My two daughters sat one on either side of me holding my hands, and quite honestly holding me up, at the funeral. They had lost their beloved father, and I had lost the love of my life, Brian Symington. He was only seventy three, but had died from a massive heart attack when he was out in the north field, driving the tractor. He’d fallen off and we found him dead on the ground next to the stalled tractor. The doctors said nothing could have been done to save him. I couldn’t concentrate on the burial service, and my mind wandered among scenes from our life together.
Brian and I met on one of Sydney’s beaches, when I was chasing my nephew Billy’s little dog, trying to catch it. Dogs were not allowed on that beach, but the dog had other ideas and didn’t want to be caught. Suddenly a man ahead of me jumped sideways and caught the squirming dog in his strong arms. He looked like a vision to me, standing tall in the sun, smiling and glistening with sea water. A crumpled towel was at his feet. I remember running up to him and breathlessly thanking him. I also remember that I looked up at his face as I reached out to take the dog, and realized how tall he was, how suntanned, how well-muscled, how altogether gorgeous, and I blushed at the thoughts running through my head. Then I remembered his deep, gentle voice asking,
“Do you want a hand with the little fella, I’m pretty good with animals.”
Of course I had said yes, please, and invited him to come home with us for a drink. I was staying with my uncle, who lived in one of the beautiful and expensive houses with a view of Sydney Harbor. Brian met my family and told us all be lived and worked on his parents’ farm about four hundred miles west of Sydney, but was visiting his computer whiz kid brother, who lived in the City. My uncle was starting up a computer company and wanted to meet Brian’s brother, so our families got together, Brian’s brother Kenny got a better job, and Brian and I were thrown together often. We had not needed any help. We were a perfect match for each other. It was often a long-distance relationship, but we talked on the phone a few times each week, and we wrote to each other. The internet and emails have taken a lot of joy out of life. I remember well how exciting it was to get a letter from Brian. He also took to visiting his brother Kenny regularly, which meant he had to take a trip to the city, and he often took me to visit Kenny and his wife Jean. We had fun at their house and Jean and Kenny dropped hints all the time that we would “make a lovely couple.”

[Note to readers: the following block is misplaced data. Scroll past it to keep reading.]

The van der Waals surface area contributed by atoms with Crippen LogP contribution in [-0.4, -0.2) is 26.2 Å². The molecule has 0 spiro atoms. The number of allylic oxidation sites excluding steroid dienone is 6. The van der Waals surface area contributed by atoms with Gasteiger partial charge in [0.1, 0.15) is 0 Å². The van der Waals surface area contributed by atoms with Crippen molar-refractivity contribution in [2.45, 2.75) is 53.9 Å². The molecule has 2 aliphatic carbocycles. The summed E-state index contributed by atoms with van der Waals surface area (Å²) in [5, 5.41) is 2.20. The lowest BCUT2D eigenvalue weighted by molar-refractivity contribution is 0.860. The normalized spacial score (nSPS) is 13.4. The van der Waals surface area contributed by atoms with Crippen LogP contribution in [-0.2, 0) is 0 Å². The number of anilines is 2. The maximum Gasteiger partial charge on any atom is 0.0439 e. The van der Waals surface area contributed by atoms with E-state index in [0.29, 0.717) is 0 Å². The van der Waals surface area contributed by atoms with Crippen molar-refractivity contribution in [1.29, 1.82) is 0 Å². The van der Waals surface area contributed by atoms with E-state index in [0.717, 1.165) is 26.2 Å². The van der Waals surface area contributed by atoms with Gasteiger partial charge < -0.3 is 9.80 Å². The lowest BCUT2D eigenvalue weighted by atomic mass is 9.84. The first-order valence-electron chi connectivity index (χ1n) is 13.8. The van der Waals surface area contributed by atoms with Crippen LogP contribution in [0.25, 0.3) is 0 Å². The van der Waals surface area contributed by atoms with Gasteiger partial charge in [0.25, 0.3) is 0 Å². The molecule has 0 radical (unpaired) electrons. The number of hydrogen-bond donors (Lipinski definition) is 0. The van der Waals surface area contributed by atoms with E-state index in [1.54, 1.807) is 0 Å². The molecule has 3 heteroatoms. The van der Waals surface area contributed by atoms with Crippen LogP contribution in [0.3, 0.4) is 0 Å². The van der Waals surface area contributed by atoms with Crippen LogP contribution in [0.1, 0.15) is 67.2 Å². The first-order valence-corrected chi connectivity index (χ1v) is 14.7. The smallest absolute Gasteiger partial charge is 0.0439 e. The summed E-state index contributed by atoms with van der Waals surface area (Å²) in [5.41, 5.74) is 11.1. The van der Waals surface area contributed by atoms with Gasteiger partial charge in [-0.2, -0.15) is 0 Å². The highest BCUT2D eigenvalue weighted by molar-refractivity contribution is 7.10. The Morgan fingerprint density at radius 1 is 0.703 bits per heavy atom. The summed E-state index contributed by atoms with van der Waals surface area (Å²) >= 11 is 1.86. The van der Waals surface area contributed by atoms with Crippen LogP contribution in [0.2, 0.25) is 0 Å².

Our wedding took place on October 7, 1963, and the reception was held in my uncle Tom’s garden. Brian took me home to live and work on his parents’ farm, Leaning Rock, in the Barwon River Valley, where the nearest village was twenty miles away and the nearest town sixty miles away. I loved it. I had always wanted to live in the country, on a farm with animals. Brian’s parents, Rob and Norma, were very kind and welcoming to me.
A city girl, I didn’t know one end of a cow from another, and everything was new and an adventure, and I was determined to learn how to be a good farmer’s wife. The farm was a stud pig farm: other farmers paid a lot to have their sows serviced by the Tamworth or Berkshire boars at the Symington Stud Farm at Leaning Rock. They also kept a small herd of sheep for their own meat, a few cows for milking, a couple of horses, and several chickens. Brian and his father Rob were experimenting with a small herd of Santa Gertrudis cattle from Texas, to see if they would get along well in the area. My wish had come true and I had lots of animals around. Slowly, I learned how to take care of them all. My favorites were the cattle, with their dewlaps and strangely shaped heads, the foreigners I called them. I was really a foreigner to that kind of life, so I felt a kinship with the slow, gentle creatures.
The farm did well and although we were not rich, we loved the farming life. And then I got pregnant with my oldest girl Kathleen. The whole family waited excitedly for the new arrival. Farming had its ups and downs, of course, and in 1966 we were in the middle of the worst drought for many years. The wheat planted for stock feed gave a very small crop, the grass and scrub were brown and crisp. But the trees, mostly gum or pines, were alright. Rob and Brian took their Santa Gertrudis cattle to the southern part of the property, which was mostly bush with trees and scrub, to let them forage for what they could find, and one of my favorite chores was to take bales of hay and some oats to them at the bore hole watering tank. I would stop and talk with the cattle, who answered me with their soft mooing.